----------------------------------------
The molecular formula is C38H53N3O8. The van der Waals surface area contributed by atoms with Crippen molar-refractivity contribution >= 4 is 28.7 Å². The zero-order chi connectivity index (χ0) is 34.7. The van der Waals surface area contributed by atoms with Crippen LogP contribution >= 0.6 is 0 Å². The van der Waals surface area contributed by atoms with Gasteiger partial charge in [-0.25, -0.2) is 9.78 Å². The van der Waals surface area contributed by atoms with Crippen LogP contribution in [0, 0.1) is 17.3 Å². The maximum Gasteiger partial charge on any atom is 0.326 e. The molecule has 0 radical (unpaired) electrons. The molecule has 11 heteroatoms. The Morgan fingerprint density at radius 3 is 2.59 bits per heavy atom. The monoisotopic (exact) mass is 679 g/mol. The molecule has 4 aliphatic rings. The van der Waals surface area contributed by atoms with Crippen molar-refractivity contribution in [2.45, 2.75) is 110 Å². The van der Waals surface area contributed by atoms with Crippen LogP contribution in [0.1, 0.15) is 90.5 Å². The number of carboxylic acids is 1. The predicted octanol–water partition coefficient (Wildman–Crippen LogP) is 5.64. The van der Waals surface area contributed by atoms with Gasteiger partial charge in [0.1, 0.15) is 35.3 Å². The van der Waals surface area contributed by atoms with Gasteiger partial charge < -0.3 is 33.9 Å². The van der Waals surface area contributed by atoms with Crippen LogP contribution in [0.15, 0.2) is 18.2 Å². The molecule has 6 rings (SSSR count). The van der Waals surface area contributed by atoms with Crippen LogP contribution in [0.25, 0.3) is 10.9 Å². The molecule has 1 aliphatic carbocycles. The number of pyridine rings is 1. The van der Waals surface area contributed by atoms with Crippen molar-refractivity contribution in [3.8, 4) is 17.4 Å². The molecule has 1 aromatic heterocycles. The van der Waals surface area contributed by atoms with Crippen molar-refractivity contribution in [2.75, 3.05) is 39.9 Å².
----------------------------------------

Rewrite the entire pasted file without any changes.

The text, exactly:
The molecular formula is C38H53N3O8. The van der Waals surface area contributed by atoms with Crippen molar-refractivity contribution >= 4 is 28.7 Å². The zero-order chi connectivity index (χ0) is 34.7. The van der Waals surface area contributed by atoms with Crippen LogP contribution >= 0.6 is 0 Å². The van der Waals surface area contributed by atoms with Gasteiger partial charge in [-0.25, -0.2) is 9.78 Å². The van der Waals surface area contributed by atoms with Crippen LogP contribution in [0, 0.1) is 17.3 Å². The maximum Gasteiger partial charge on any atom is 0.326 e. The molecule has 0 radical (unpaired) electrons. The molecule has 11 heteroatoms. The Morgan fingerprint density at radius 3 is 2.59 bits per heavy atom. The monoisotopic (exact) mass is 679 g/mol. The molecule has 4 aliphatic rings. The van der Waals surface area contributed by atoms with Crippen molar-refractivity contribution in [2.45, 2.75) is 110 Å². The van der Waals surface area contributed by atoms with Crippen LogP contribution in [0.1, 0.15) is 90.5 Å². The number of carboxylic acids is 1. The predicted octanol–water partition coefficient (Wildman–Crippen LogP) is 5.64. The van der Waals surface area contributed by atoms with Gasteiger partial charge in [0.1, 0.15) is 35.3 Å². The van der Waals surface area contributed by atoms with Gasteiger partial charge < -0.3 is 33.9 Å². The van der Waals surface area contributed by atoms with Crippen LogP contribution in [0.15, 0.2) is 18.2 Å². The molecule has 6 rings (SSSR count). The van der Waals surface area contributed by atoms with Crippen LogP contribution in [0.25, 0.3) is 10.9 Å². The molecule has 1 aliphatic carbocycles. The number of pyridine rings is 1. The van der Waals surface area contributed by atoms with Crippen molar-refractivity contribution in [3.8, 4) is 17.4 Å². The molecule has 1 aromatic heterocycles. The van der Waals surface area contributed by atoms with Crippen molar-refractivity contribution in [2.75, 3.05) is 39.9 Å².